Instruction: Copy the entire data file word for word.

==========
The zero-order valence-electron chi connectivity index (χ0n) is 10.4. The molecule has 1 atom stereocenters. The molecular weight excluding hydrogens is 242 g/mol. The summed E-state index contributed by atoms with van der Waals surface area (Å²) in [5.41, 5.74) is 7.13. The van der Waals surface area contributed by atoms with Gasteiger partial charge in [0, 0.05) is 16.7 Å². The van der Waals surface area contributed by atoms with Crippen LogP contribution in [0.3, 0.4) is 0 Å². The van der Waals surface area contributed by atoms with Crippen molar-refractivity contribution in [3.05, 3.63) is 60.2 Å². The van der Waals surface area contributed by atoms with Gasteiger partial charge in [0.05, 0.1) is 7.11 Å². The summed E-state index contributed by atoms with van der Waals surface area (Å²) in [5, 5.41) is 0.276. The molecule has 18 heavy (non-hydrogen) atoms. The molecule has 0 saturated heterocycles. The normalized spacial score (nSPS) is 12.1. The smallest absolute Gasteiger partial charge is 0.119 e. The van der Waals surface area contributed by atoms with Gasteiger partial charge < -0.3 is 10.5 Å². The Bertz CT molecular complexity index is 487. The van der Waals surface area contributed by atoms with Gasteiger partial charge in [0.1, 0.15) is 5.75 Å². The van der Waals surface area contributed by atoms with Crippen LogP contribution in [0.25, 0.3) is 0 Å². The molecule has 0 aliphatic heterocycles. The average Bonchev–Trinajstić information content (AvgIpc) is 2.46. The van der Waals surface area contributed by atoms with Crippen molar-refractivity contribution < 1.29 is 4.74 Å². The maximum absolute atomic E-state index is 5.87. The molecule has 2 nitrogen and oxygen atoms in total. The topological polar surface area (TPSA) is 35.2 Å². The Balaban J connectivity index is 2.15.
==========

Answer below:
The zero-order valence-electron chi connectivity index (χ0n) is 10.4. The molecule has 1 atom stereocenters. The molecular weight excluding hydrogens is 242 g/mol. The summed E-state index contributed by atoms with van der Waals surface area (Å²) in [5.41, 5.74) is 7.13. The van der Waals surface area contributed by atoms with Gasteiger partial charge in [0, 0.05) is 16.7 Å². The van der Waals surface area contributed by atoms with Crippen LogP contribution in [0.3, 0.4) is 0 Å². The van der Waals surface area contributed by atoms with Crippen molar-refractivity contribution in [3.05, 3.63) is 60.2 Å². The van der Waals surface area contributed by atoms with Gasteiger partial charge in [0.05, 0.1) is 7.11 Å². The summed E-state index contributed by atoms with van der Waals surface area (Å²) in [5, 5.41) is 0.276. The molecule has 18 heavy (non-hydrogen) atoms. The molecule has 0 saturated heterocycles. The normalized spacial score (nSPS) is 12.1. The smallest absolute Gasteiger partial charge is 0.119 e. The van der Waals surface area contributed by atoms with Gasteiger partial charge < -0.3 is 10.5 Å². The Bertz CT molecular complexity index is 487. The van der Waals surface area contributed by atoms with Gasteiger partial charge in [0.1, 0.15) is 5.75 Å². The van der Waals surface area contributed by atoms with Crippen LogP contribution in [0.25, 0.3) is 0 Å². The molecule has 0 aliphatic heterocycles. The average Bonchev–Trinajstić information content (AvgIpc) is 2.46. The van der Waals surface area contributed by atoms with Crippen molar-refractivity contribution < 1.29 is 4.74 Å². The maximum absolute atomic E-state index is 5.87. The molecule has 2 nitrogen and oxygen atoms in total. The topological polar surface area (TPSA) is 35.2 Å². The Balaban J connectivity index is 2.15.